As the wife has started working in Oregon, we planned to relocate our two cats, Tina and Tommy, to the her place on this Thanksgiving day.
Well, you have to admit travel with cats is dreadful to both us and the cat. We flew with cat once before from MDW to EWR, and therefore we do not consider ourselves novice traveler travelling with cats. The preparation before the departure date is nothing but the serenity, as the cats do not need to take any actions. We called the customer service before booking the tickets to confirm the availability of pet space in that particular flight, and called them back again with a confirmation in hand to reserve the pet space. One pet space costs another $100 additional to your fare if you use Alaska Airlines, which is cleared at the airline kiosk upon check-in. You may see “PETC” coined in your electronic ticket from the Alaska Airlines app. Alaska Airlines do not require to show health certificate at the kiosk if the pet travels with you in the cabin.
Besides, it is not hard to pack. As we had a long flight, i.e., > 5 hours, we prepared a sealed bowl of dry food, a bag of their favorite treats, a disposable syringe to feed water, several wipes for possible “unwanted” stuffs, paper towels, a couple of toys with catnip and a bottle of Feliway spray. It turned out our cats were too afraid to have any of the treats, water, and desire to indulge with the catnip toys, and I am also not so sure of the effectiveness of the Feliway spray, which may only work as a placebo. One of our cats ate some of the dry food at her normal dinner time during the flight, which did not put our effort in vain.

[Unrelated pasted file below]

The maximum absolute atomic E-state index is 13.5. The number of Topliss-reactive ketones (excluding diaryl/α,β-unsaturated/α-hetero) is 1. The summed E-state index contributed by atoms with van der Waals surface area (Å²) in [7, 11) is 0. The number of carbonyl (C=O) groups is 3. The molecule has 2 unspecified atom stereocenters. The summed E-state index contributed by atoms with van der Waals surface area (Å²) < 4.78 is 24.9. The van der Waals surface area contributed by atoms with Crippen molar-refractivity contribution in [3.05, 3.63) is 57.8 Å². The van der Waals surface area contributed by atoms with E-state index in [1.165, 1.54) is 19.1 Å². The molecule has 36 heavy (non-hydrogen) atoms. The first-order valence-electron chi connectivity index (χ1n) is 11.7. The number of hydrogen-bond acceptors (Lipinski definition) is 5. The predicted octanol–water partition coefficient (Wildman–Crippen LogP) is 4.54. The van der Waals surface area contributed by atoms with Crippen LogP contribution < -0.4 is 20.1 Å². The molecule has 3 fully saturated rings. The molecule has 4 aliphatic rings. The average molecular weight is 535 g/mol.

On the departure day, here came the dreadful part. Tina must have the worst nightmare with the carrier, luring her into the carrier proves impossible, and therefore, reluctant actions had to be taken in order to catch up with the schedule, which also made her extremely stressed in this process. But anyway, with two cats securely in the carriers, we took a Lyft to the EWR.
At the airport, first check in at the Alaska Airlines kiosk with the pets and obtain the boarding pass before heading to the long-queue. At the security check, we requested the private screening room, as we do not want to chase after them in the whole airport if they get loose. After all these complex steps, 2 hours had already passed, but the real flight still had one hour and a half to come.
In the flight, cat filled carriers are stored underneath the seat and at the same time, you lose the carry-on privilege, still need to pay the $100 pet fee, but your pet will not enjoy any in-flight service. Most likely only a good deal for the airlines…
We arrived at PDX around 7:20 pm, and at home after another 30 min’s Lyft trip, so there were almost 9 dreadful hours both to us and our cats, and mentally and physically.
However, what’s most important is we, the human and the cats, made it. They are still getting used to the new home, so far seemingly loving it.